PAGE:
26 High Street, Ipswich MA

The Philip Call house, 26 High St. (late 17th Century)

The house at 26 High St. is on the site of a 2-story timber-frame home of cordwainer Philip Call constructed in 1659, and the left front rooms are traditionally said to be his home. Call died in 1662, and his widow married Henry Bennett, who owned a 200 acre farm on Fox Creek Rd.

Abbott Lowell Cummings researched the history of the house for a presentation to the Colonial Society in 1974 and determined that the left front rooms are a late 17th Century house that was moved to the present location:

“Philip Call, by will dated May 6, 1662, left a “House and Land” here valued at £40 to his wife, Mary, for life and then to his daughter of the same name who married first a Bowles and then, on December 31, 1685, Nathaniel Lord. Following the death of Call’s widow on January 12, 1708, Nathaniel Lord on March 29, 1710, conveyed to his “Son in Law” (i.e., step-son), Joseph Bowles, carpenter, of Ipswich, the Call property which by now consisted of land only, without a dwelling. The present house of single-room plan (perhaps subdivided) and chimney bay as first built, is earlier than 1710, dating rather on the basis of style to the last quarter of the seventeenth century, and the frame minus chimney was thus moved here from some undisclosed site following Bowles’ acquisition of the land. It is described as his “House Lott or homestead” on March 5, 1722/3, and later paneling in the chamber would seem consistent with this period.” Bowles’ descendants sold the property on April 25, 1798, to Ammi R. Smith of Ipswich, mariner. A two-story ell with leanto roof at the west end, if not earlier, was presumably added by Smith.”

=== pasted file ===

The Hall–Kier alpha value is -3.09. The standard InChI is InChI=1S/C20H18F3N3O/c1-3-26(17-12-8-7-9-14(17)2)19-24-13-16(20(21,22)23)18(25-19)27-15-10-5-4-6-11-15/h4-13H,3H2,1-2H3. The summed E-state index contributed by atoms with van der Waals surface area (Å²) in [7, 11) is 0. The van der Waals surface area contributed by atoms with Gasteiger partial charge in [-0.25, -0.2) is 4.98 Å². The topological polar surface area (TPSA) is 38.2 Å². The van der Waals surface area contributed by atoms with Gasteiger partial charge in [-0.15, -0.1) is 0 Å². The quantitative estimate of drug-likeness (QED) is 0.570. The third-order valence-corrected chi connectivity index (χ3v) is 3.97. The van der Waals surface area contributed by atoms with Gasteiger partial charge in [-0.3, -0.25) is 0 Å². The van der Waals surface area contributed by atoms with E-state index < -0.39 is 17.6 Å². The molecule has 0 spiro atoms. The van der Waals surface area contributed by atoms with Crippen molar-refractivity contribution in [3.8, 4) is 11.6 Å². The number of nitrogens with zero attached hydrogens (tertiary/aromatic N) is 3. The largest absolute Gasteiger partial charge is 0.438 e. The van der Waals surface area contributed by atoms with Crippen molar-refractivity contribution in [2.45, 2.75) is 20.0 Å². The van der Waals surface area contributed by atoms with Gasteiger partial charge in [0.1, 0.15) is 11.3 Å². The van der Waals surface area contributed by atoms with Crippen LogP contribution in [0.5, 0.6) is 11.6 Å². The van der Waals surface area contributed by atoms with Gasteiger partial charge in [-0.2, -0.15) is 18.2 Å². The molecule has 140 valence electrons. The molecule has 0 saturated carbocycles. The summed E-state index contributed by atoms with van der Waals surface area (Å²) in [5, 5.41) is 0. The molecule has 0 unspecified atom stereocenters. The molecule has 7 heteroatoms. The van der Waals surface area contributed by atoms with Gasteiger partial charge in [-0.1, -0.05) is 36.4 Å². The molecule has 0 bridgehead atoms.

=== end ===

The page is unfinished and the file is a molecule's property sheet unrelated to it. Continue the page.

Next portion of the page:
Read more about this house at the Historic Ipswich site.

5 thoughts on “The Philip Call house, 26 High St. (late 17th Century)”

  1. I am very surprised that the Adele Crockett Robertson (author of the memoir, “The Orchard”) house at 232 Argilla Road in Ipswich is not presented here. Ms. Crockett Robertson was an amazing, strong and resilient individual whose story should be read and cherished.

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